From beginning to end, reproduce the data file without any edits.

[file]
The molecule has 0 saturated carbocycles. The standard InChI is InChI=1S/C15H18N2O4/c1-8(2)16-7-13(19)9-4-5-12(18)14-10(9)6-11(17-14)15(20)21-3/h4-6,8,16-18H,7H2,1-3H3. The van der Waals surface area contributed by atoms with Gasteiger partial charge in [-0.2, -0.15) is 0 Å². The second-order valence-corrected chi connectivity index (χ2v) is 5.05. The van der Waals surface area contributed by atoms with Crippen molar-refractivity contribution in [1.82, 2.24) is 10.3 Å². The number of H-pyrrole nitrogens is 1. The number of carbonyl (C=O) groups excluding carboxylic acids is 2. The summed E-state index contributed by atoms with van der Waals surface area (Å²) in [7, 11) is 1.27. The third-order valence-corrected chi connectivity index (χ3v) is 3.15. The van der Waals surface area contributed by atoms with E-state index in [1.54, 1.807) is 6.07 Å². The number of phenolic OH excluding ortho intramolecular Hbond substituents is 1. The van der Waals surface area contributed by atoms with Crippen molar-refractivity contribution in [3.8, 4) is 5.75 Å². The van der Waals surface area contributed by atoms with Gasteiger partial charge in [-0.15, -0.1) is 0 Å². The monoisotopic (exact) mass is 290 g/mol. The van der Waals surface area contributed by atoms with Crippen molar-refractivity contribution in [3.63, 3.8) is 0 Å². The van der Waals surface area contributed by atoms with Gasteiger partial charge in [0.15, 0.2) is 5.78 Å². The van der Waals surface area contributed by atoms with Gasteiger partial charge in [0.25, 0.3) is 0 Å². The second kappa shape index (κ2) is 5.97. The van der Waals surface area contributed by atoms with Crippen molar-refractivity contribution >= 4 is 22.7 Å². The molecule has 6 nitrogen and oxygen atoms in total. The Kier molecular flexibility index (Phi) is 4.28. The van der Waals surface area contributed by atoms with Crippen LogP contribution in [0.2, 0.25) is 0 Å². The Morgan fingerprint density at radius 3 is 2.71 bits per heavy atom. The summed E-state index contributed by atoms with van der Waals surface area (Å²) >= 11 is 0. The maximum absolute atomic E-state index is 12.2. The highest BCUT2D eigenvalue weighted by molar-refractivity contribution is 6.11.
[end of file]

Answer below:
The molecule has 0 saturated carbocycles. The standard InChI is InChI=1S/C15H18N2O4/c1-8(2)16-7-13(19)9-4-5-12(18)14-10(9)6-11(17-14)15(20)21-3/h4-6,8,16-18H,7H2,1-3H3. The van der Waals surface area contributed by atoms with Gasteiger partial charge in [-0.2, -0.15) is 0 Å². The second-order valence-corrected chi connectivity index (χ2v) is 5.05. The van der Waals surface area contributed by atoms with Crippen molar-refractivity contribution in [1.82, 2.24) is 10.3 Å². The number of H-pyrrole nitrogens is 1. The number of carbonyl (C=O) groups excluding carboxylic acids is 2. The summed E-state index contributed by atoms with van der Waals surface area (Å²) in [7, 11) is 1.27. The third-order valence-corrected chi connectivity index (χ3v) is 3.15. The van der Waals surface area contributed by atoms with E-state index in [1.54, 1.807) is 6.07 Å². The number of phenolic OH excluding ortho intramolecular Hbond substituents is 1. The van der Waals surface area contributed by atoms with Crippen molar-refractivity contribution in [3.8, 4) is 5.75 Å². The van der Waals surface area contributed by atoms with Gasteiger partial charge in [-0.15, -0.1) is 0 Å². The monoisotopic (exact) mass is 290 g/mol. The van der Waals surface area contributed by atoms with Crippen molar-refractivity contribution in [3.63, 3.8) is 0 Å². The van der Waals surface area contributed by atoms with Gasteiger partial charge in [0.15, 0.2) is 5.78 Å². The van der Waals surface area contributed by atoms with Gasteiger partial charge in [0.25, 0.3) is 0 Å². The second kappa shape index (κ2) is 5.97. The van der Waals surface area contributed by atoms with Crippen molar-refractivity contribution >= 4 is 22.7 Å². The molecule has 6 nitrogen and oxygen atoms in total. The Kier molecular flexibility index (Phi) is 4.28. The van der Waals surface area contributed by atoms with Crippen LogP contribution in [0.2, 0.25) is 0 Å². The Morgan fingerprint density at radius 3 is 2.71 bits per heavy atom. The summed E-state index contributed by atoms with van der Waals surface area (Å²) >= 11 is 0. The maximum absolute atomic E-state index is 12.2. The highest BCUT2D eigenvalue weighted by molar-refractivity contribution is 6.11.